attachments that limit the movement of the Spinal Cord within the
Spinal Column. These attachments cause an abnormal
stretching of the Spinal Cord.
While the course of the disorder is progressive, the
neurological symptoms are nonspecific and usually
indistinguishable from other causes of Spinal Cord Tethering.
This delayed presentation of symptoms is related
to the degree of strain placed on the Spinal Cord over time.
In children, symptoms may include:
Adult presentation in Diastematomyelia is
unusual. The symptoms in adulthood often include:
- Foot and spinal deformities
- Weakness in the legs
- Low back pain
Prenatal ultrasound diagnosis of Diastematomyelia is
possible in the early mid third-trimester thus
allowing for early surgical intervention and a
more favorable prognosis depending on whether the
Diastematomyelia is an isolated phenomenon with the skin intact or is
in association with more serious neural tube defects.
- Progressive sensory and motor problems
- Bowel and bladder incontinence
- Onset of pain
- Autonomic symptoms
The signs and symptoms of Diastematomyelia may become manifest
at any time in any patient. In current times the diagnosis is
more commonly made in childhood. It is common for
skin lesions (such as a hairy patch, dimple,
Hemangioma, subcutaneous mass, Lipoma or Teratoma) to be
present at or near the level of the Diastematomyelia.
MRI and CT Scan techniques have dramatically improved
the accurate diagnosis of the various types and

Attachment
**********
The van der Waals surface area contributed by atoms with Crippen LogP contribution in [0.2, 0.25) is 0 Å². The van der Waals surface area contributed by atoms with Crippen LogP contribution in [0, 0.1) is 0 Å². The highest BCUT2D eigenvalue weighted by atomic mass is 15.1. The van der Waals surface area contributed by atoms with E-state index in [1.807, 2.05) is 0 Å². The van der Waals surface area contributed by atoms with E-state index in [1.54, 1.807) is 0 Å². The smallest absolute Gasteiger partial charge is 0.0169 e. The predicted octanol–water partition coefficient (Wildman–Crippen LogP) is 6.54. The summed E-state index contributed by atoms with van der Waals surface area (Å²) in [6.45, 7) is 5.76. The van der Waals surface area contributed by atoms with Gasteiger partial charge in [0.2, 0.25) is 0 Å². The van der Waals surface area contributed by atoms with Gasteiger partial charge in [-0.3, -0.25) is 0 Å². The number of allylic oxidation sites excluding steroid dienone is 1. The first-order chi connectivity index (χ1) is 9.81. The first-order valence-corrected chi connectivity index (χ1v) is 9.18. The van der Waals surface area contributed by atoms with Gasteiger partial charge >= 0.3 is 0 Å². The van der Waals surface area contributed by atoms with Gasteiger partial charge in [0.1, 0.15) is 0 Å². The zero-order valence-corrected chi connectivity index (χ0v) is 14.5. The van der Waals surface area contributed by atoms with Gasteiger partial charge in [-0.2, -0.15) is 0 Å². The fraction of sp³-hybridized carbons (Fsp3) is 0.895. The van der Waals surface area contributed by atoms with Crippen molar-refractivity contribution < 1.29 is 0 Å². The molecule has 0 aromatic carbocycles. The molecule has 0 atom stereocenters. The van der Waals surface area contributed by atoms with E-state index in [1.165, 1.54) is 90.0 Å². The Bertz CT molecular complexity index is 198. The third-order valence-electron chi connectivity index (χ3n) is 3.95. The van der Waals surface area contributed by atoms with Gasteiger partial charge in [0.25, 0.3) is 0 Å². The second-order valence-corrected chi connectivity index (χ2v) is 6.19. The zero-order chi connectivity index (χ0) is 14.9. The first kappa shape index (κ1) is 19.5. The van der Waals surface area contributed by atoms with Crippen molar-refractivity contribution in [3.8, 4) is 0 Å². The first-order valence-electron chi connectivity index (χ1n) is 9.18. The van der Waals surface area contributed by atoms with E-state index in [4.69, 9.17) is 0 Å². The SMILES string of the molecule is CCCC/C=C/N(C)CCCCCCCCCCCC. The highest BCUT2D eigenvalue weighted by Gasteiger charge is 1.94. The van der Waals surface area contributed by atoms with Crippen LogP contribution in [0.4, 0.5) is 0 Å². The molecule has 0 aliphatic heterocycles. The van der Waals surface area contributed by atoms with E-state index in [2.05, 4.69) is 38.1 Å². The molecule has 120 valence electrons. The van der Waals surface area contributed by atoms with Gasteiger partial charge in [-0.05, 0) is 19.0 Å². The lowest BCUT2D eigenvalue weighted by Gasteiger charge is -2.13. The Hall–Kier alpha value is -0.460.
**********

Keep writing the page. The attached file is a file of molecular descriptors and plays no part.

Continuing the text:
forms of Spinal Dysraphism. In adults the upper three
lumbar vertebrae levels are the most common location for
Diastematomyelia whereas Lumbosacral Diastematomyelia
is very rare.
MRI scanning is probably the most effective
"screening test" for most spinal conditions which
includes "Dysraphism". MRI scanning usually provides
adequate information about the Spinal Cord and its
deformities although it has some significant limitations
in giving detailed bone anatomy. Spinal myelography and more
specifically post-myelographic CT scan is the most
effective diagnostic tool in demonstrating the detailed bone,
intradural and extradural pathological anatomy of the affected and
adjacent spinal canal levels and of the bony spur.
Figure 1: Post-myelographic CT Scan (Axial View L2,3 level) Diplomyelia
This demonstrates the asymmetrical
nature of the duplicated Spinal Cords (the 2 dark "spots"
within the Spinal Canal). When there is a bony spicule
present, it is usually projects posteriorly from its site of
origin in the anterior part of the Spinal Canal
We believe that surgical intervention is warranted in patients
who present with new onset neurological signs and symptoms or have a
history of progressive neurological manifestations which can be
related to this abnormality. The surgical procedure required for
the effective treatment of Diastematomyelia requires the decompression
of neural elements and removal of bony spur. This may be accomplished
with or without resection and repair of the duplicated dural sacs.
Our preference is to resect and repair the duplicated dural sacs since
the dural abnormality may partly contribute to the "tethering" process
responsible for the symptoms of this condition.
Minimally Invasive Microsurgical Techniques
are becoming available to accomplish these operative tasks. This
most often results in significant relief of symptoms or stops the
progression of symptoms. In general, more favorable results are
obtained in patients who manifest lesser severity of neurological
deficits, have had symptoms and signs for shorter lengths of time
and are younger.
Patients, who are asymptomatic and have been identified
with this anomaly while being investigated for other unrelated issues,
do not require surgical treatment. These patients should
undergo periodic neurological examinations since it is known that the
condition can be "progressive". In the event that progressive
neurological manifestations are identified, then a resection should
then be performed.
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This page last edited on 2/19